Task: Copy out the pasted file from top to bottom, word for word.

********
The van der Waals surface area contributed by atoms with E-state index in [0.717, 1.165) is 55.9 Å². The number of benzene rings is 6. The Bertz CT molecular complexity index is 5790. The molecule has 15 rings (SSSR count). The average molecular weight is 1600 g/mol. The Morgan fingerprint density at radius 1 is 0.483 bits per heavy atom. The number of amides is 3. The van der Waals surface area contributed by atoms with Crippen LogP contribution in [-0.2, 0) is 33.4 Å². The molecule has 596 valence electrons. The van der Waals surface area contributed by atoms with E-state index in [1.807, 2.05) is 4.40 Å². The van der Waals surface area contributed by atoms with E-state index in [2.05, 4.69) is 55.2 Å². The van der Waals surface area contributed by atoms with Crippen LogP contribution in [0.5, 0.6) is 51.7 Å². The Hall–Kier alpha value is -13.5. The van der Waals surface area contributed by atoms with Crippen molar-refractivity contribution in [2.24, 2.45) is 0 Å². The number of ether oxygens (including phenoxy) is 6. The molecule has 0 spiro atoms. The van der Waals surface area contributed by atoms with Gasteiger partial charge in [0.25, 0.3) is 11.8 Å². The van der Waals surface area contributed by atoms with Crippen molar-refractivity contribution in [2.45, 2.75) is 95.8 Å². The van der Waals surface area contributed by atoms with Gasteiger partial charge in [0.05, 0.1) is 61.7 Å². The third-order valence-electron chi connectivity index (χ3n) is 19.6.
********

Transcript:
The van der Waals surface area contributed by atoms with E-state index in [0.717, 1.165) is 55.9 Å². The number of benzene rings is 6. The Bertz CT molecular complexity index is 5790. The molecule has 15 rings (SSSR count). The average molecular weight is 1600 g/mol. The Morgan fingerprint density at radius 1 is 0.483 bits per heavy atom. The number of amides is 3. The van der Waals surface area contributed by atoms with Crippen LogP contribution in [-0.2, 0) is 33.4 Å². The molecule has 596 valence electrons. The van der Waals surface area contributed by atoms with E-state index in [1.807, 2.05) is 4.40 Å². The van der Waals surface area contributed by atoms with E-state index in [2.05, 4.69) is 55.2 Å². The van der Waals surface area contributed by atoms with Crippen LogP contribution in [0.5, 0.6) is 51.7 Å². The Hall–Kier alpha value is -13.5. The van der Waals surface area contributed by atoms with Crippen molar-refractivity contribution in [2.24, 2.45) is 0 Å². The number of ether oxygens (including phenoxy) is 6. The molecule has 0 spiro atoms. The van der Waals surface area contributed by atoms with Gasteiger partial charge in [0.25, 0.3) is 11.8 Å². The van der Waals surface area contributed by atoms with Crippen molar-refractivity contribution in [2.45, 2.75) is 95.8 Å². The van der Waals surface area contributed by atoms with Gasteiger partial charge in [0.05, 0.1) is 61.7 Å². The third-order valence-electron chi connectivity index (χ3n) is 19.6.